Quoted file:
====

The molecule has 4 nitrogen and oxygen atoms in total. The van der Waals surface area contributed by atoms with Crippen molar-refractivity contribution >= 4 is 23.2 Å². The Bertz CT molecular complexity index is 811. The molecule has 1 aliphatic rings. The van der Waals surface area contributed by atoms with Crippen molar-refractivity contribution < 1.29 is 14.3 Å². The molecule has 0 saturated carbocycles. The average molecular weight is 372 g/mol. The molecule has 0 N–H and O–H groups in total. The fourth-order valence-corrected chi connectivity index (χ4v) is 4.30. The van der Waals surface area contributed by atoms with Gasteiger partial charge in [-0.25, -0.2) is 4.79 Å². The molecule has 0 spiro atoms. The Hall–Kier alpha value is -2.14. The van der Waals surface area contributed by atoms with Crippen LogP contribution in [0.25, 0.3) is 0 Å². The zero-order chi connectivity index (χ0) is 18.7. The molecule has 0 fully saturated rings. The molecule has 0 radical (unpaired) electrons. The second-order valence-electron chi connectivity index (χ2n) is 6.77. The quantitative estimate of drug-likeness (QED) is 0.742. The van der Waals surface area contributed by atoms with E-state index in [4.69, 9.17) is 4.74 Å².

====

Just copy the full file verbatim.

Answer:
The molecule has 4 nitrogen and oxygen atoms in total. The van der Waals surface area contributed by atoms with Crippen molar-refractivity contribution >= 4 is 23.2 Å². The Bertz CT molecular complexity index is 811. The molecule has 1 aliphatic rings. The van der Waals surface area contributed by atoms with Crippen molar-refractivity contribution < 1.29 is 14.3 Å². The molecule has 0 saturated carbocycles. The average molecular weight is 372 g/mol. The molecule has 0 N–H and O–H groups in total. The fourth-order valence-corrected chi connectivity index (χ4v) is 4.30. The van der Waals surface area contributed by atoms with Gasteiger partial charge in [-0.25, -0.2) is 4.79 Å². The molecule has 0 spiro atoms. The Hall–Kier alpha value is -2.14. The van der Waals surface area contributed by atoms with Crippen LogP contribution in [0.25, 0.3) is 0 Å². The zero-order chi connectivity index (χ0) is 18.7. The molecule has 0 fully saturated rings. The molecule has 0 radical (unpaired) electrons. The second-order valence-electron chi connectivity index (χ2n) is 6.77. The quantitative estimate of drug-likeness (QED) is 0.742. The van der Waals surface area contributed by atoms with E-state index in [4.69, 9.17) is 4.74 Å².